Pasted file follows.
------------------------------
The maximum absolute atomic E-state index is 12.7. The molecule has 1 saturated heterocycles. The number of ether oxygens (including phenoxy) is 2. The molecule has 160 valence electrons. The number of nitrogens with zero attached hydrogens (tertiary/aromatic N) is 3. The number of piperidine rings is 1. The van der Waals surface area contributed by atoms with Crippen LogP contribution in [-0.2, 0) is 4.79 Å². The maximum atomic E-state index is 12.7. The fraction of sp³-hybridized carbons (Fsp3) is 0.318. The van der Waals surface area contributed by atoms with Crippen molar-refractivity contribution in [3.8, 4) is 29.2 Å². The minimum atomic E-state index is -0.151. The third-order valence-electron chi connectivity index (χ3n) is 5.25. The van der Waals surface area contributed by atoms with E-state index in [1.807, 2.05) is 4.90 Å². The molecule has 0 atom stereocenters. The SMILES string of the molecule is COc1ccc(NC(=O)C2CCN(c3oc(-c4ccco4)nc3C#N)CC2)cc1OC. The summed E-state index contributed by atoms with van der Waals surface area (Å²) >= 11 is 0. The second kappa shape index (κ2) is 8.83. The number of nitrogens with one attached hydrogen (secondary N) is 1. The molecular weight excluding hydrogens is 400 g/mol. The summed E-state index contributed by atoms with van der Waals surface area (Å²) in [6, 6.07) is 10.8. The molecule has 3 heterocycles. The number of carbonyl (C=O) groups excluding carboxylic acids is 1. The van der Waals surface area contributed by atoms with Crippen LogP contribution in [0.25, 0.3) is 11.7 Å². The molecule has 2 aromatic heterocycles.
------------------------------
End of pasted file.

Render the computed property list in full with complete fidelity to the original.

The maximum absolute atomic E-state index is 12.7. The molecule has 1 saturated heterocycles. The number of ether oxygens (including phenoxy) is 2. The molecule has 160 valence electrons. The number of nitrogens with zero attached hydrogens (tertiary/aromatic N) is 3. The number of piperidine rings is 1. The van der Waals surface area contributed by atoms with Crippen LogP contribution in [-0.2, 0) is 4.79 Å². The maximum atomic E-state index is 12.7. The fraction of sp³-hybridized carbons (Fsp3) is 0.318. The van der Waals surface area contributed by atoms with Crippen molar-refractivity contribution in [3.8, 4) is 29.2 Å². The minimum atomic E-state index is -0.151. The third-order valence-electron chi connectivity index (χ3n) is 5.25. The van der Waals surface area contributed by atoms with E-state index in [1.807, 2.05) is 4.90 Å². The molecule has 0 atom stereocenters. The SMILES string of the molecule is COc1ccc(NC(=O)C2CCN(c3oc(-c4ccco4)nc3C#N)CC2)cc1OC. The summed E-state index contributed by atoms with van der Waals surface area (Å²) >= 11 is 0. The second kappa shape index (κ2) is 8.83. The number of nitrogens with one attached hydrogen (secondary N) is 1. The molecular weight excluding hydrogens is 400 g/mol. The summed E-state index contributed by atoms with van der Waals surface area (Å²) in [6, 6.07) is 10.8. The molecule has 3 heterocycles. The number of carbonyl (C=O) groups excluding carboxylic acids is 1. The van der Waals surface area contributed by atoms with Crippen LogP contribution in [0.25, 0.3) is 11.7 Å². The molecule has 2 aromatic heterocycles.